Nowhere is this, arguably, more apparent than in the relation of Jonson’s Volpone to Shakespeare’s King Lear. The two plays belong to the same year of theatre, 1605 – 1606. They were both performed by the same group of actors, The Kings’ Men, Shakespeare’s company, and they both respond, though in very different ways, to the dominant concern of the times, the issue of succession or inheritance in the kingdom.
Ben Jonson’s Volpone and Shakespeare’s King Lear begin, surprisingly, in comparable if contrasting ways. Surprisingly, in that Volpone is satirical comedy and King Lear sublime tragedy. The difference between the two plays is immense. But they both begin with a test of loyalty and love imposed, one by a king and one by a rich Venetian, on in Lear’s case his three daughters, and in Volpone’s on three Venetian citizens. It is, however, a test of loyalty and love in name only. Lear, or Shakespeare, is using the test as a form of avoidance, of Lear having to choose his successor between Albany and Cornwall as the opening lines of the play emphasize. Shakespeare’s dramaturgical skills are at their peak here in projecting Lear on to the impassioned level of father raging against children and life and also in removing Cordelia out of the scene with her apparent virtue and idealised values. It leaves Lear exposed and descanting above the world of real politic, the world that Ben Jonson saw as the real world to dramatise.
Volpone as a character is a reduction of Lear to a figure who knows who he is and what he wants. Possession, power, control are common to both. At least it seems so.
“Good morning to the day, and next my gold.”
Volpone’s opening line says everything. He is a figure whose moral disposition is clear; he is a creature of purpose and wilfulness. He embodies greed, yet possesses an energy of being too strong to be contained in any single immoral quality. He will be other things as the play proceeds.
To return to King Lear is to see Shakespeare’s handling of a gigantic structure of moral and immoral forces that need to be out lined diagrammatically:
Such a diagram is useful only if it highlights the comprehensive embrace by Shakespeare of opposed social energies and values. Shakespeare creates it as a happening beginning in folly as Lear’s way of testing his daughters, then steadily exposing Lear to learning wisdom of the highest and lowest kinds. The pathos Shakespeare explores is more than Lear (or Gloucester) deserves, hence the pity and terror that are aroused. But equally Shakespeare captures Goneril, Regan and Edmund as an energised triangle of politic figures – the ones Ben Jonson saw as really central. “We must do something, and i‘ th’ heat” Goneril tells Regan almost as a figure of farce in Jonsonian terms.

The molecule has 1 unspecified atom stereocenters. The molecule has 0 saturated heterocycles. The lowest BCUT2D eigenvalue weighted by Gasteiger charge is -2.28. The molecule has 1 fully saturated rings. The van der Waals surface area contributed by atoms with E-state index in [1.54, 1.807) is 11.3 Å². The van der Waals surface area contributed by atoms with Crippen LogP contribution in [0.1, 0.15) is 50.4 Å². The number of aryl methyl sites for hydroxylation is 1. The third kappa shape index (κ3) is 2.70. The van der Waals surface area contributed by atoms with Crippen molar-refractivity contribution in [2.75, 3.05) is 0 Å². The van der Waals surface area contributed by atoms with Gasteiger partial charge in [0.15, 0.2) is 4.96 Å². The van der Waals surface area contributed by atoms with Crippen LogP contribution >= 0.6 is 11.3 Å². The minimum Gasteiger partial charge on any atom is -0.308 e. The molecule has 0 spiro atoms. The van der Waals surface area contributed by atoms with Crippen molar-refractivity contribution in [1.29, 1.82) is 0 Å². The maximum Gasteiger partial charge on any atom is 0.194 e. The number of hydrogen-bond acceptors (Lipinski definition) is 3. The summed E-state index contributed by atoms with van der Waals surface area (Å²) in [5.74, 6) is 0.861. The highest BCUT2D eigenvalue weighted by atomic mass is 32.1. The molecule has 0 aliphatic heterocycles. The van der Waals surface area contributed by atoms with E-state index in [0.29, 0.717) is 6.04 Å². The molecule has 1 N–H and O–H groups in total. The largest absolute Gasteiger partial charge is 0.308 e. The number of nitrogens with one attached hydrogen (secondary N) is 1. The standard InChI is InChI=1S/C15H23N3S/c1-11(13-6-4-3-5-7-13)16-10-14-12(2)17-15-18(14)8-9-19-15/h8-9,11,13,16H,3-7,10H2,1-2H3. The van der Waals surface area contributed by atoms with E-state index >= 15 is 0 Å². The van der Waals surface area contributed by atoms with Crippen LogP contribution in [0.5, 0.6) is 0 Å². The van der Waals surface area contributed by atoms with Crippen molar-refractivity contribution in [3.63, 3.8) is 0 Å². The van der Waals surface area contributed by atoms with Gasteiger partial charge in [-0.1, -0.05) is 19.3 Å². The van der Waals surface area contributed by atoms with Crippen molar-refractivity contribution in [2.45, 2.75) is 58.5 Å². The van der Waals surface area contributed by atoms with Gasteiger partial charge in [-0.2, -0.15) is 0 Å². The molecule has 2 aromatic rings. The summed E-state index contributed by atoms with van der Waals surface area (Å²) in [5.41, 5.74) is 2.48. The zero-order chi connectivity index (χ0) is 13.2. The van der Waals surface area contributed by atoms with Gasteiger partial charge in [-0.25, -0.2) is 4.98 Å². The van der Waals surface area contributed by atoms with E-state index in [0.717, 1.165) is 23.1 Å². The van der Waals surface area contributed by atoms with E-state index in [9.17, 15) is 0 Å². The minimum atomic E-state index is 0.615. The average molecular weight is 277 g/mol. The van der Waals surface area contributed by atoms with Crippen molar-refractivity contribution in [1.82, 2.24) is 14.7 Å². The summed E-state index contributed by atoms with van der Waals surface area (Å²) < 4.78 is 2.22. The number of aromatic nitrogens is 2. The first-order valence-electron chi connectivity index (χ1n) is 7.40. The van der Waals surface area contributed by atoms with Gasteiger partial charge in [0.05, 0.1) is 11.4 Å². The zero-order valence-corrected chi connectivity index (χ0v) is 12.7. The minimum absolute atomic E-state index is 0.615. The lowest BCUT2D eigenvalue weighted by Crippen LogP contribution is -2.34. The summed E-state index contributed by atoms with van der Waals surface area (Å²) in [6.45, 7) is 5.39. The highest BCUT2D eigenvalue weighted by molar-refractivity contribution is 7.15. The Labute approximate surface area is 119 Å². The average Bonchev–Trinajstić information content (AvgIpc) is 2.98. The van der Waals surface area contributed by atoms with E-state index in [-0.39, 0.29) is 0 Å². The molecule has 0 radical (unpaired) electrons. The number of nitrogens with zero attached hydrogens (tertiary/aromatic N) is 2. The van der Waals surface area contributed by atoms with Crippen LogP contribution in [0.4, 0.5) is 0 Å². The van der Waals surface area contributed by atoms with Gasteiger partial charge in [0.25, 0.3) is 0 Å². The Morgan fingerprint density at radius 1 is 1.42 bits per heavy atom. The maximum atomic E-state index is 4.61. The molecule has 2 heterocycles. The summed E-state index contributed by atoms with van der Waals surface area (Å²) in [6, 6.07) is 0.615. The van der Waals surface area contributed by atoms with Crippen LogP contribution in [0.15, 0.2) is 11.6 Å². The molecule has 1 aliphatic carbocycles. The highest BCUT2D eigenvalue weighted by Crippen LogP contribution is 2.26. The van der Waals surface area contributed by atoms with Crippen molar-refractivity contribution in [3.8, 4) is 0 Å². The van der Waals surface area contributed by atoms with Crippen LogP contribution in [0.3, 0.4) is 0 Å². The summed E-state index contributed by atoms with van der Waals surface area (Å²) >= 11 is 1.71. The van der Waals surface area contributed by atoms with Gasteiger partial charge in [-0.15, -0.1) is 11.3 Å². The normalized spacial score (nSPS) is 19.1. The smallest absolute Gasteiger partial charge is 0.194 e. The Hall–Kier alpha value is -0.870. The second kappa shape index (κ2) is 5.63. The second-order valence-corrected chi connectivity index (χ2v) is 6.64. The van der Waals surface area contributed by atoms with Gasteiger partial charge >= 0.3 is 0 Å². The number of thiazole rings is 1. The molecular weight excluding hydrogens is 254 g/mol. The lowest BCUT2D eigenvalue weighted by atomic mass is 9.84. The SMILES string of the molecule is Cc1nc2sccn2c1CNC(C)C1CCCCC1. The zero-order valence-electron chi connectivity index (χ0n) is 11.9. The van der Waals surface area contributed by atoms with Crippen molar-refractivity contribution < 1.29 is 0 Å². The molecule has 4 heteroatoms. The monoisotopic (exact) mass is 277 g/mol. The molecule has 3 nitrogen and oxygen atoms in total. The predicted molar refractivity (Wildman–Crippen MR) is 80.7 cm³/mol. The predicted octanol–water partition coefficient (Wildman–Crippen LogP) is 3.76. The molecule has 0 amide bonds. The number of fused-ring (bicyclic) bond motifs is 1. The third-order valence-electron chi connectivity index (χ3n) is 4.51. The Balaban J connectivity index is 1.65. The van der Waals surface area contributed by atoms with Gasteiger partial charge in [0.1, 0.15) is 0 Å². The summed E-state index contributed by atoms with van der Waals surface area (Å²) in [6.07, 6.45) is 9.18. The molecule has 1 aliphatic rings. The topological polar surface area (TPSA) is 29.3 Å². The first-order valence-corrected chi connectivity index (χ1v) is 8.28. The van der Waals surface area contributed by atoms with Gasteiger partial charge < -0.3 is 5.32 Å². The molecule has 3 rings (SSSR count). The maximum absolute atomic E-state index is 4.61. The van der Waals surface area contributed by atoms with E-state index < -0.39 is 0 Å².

Jonson saw drama in Act 1 of Volpone in these same triadic terms. The three sided emphases, repeated three times points to a dramaturgical principle Jonson discovers and relishes. Volpone and Mosca receive visits from Voltore, Corbaccio and Corvino individually, each bringing gifts of money or other valuables in the hope of being written into Volpone’s will as the possible heir. It is, of course, a scam, Volpone having had news spread falsely of his impending death.
The three visitations of Act 1 have to be recognised as superb drama. They are unique in the way they pit opposing forces against each other while the process is being orchestrated and interpreted by Mosca in ways that let the audience share in the game. There is, indeed, a logic to these comic scenes that satisfies moral attention while being seen as a game. When Volpone remarks on the old, decrepit Corpaccio “What a rare punishment/ is avarice to itself!” and Mosca adds, “Ay, with our help, Sir.” it is a brilliant way of continuing the Morality tradition of projecting ethical concerns that by Jacobean times had lost its transcendental appeal or reference. Shakespeare had partly handled it in Measure for Measure but not without relying on a higher social authority in Duke Vincentio. Jonson’s genius is in creating Mosca as the third presence. He mediates between author, audience and the stage enactment.